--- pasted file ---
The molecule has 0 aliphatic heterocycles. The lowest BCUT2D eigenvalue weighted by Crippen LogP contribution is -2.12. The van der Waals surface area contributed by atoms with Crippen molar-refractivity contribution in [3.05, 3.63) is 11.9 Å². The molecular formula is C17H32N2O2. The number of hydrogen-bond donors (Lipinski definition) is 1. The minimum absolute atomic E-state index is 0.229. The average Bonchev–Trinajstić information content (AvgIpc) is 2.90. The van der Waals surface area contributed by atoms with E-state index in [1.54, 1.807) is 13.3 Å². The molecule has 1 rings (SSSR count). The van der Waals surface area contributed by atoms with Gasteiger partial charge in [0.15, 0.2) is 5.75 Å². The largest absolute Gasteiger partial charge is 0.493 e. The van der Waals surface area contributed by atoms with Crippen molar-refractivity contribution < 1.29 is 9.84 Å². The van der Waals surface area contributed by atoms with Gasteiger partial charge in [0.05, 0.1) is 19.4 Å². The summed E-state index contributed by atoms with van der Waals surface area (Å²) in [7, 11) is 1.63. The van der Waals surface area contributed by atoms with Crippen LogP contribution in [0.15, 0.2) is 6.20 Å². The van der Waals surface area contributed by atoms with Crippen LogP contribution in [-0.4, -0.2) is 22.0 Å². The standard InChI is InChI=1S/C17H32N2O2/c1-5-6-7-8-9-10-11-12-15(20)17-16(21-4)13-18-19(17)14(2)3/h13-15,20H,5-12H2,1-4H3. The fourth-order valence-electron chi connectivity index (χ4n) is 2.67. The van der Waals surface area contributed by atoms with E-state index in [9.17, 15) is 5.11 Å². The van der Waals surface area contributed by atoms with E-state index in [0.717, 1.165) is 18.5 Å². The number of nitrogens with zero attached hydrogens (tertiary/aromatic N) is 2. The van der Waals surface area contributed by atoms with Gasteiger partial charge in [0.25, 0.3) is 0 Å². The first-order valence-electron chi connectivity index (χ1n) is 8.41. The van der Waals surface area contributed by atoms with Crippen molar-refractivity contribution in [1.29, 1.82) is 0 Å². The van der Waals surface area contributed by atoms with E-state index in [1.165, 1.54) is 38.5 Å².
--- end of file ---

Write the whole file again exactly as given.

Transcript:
The molecule has 0 aliphatic heterocycles. The lowest BCUT2D eigenvalue weighted by Crippen LogP contribution is -2.12. The van der Waals surface area contributed by atoms with Crippen molar-refractivity contribution in [3.05, 3.63) is 11.9 Å². The molecular formula is C17H32N2O2. The number of hydrogen-bond donors (Lipinski definition) is 1. The minimum absolute atomic E-state index is 0.229. The average Bonchev–Trinajstić information content (AvgIpc) is 2.90. The van der Waals surface area contributed by atoms with E-state index in [1.54, 1.807) is 13.3 Å². The molecule has 1 rings (SSSR count). The van der Waals surface area contributed by atoms with Gasteiger partial charge in [0.15, 0.2) is 5.75 Å². The largest absolute Gasteiger partial charge is 0.493 e. The van der Waals surface area contributed by atoms with Crippen molar-refractivity contribution < 1.29 is 9.84 Å². The van der Waals surface area contributed by atoms with Gasteiger partial charge in [0.05, 0.1) is 19.4 Å². The summed E-state index contributed by atoms with van der Waals surface area (Å²) in [7, 11) is 1.63. The van der Waals surface area contributed by atoms with Crippen LogP contribution in [0.15, 0.2) is 6.20 Å². The van der Waals surface area contributed by atoms with Crippen LogP contribution in [-0.4, -0.2) is 22.0 Å². The standard InChI is InChI=1S/C17H32N2O2/c1-5-6-7-8-9-10-11-12-15(20)17-16(21-4)13-18-19(17)14(2)3/h13-15,20H,5-12H2,1-4H3. The fourth-order valence-electron chi connectivity index (χ4n) is 2.67. The van der Waals surface area contributed by atoms with E-state index in [9.17, 15) is 5.11 Å². The van der Waals surface area contributed by atoms with E-state index in [0.717, 1.165) is 18.5 Å². The number of nitrogens with zero attached hydrogens (tertiary/aromatic N) is 2. The van der Waals surface area contributed by atoms with Gasteiger partial charge in [0.25, 0.3) is 0 Å². The first-order valence-electron chi connectivity index (χ1n) is 8.41. The van der Waals surface area contributed by atoms with Crippen molar-refractivity contribution in [1.29, 1.82) is 0 Å². The van der Waals surface area contributed by atoms with E-state index in [1.165, 1.54) is 38.5 Å².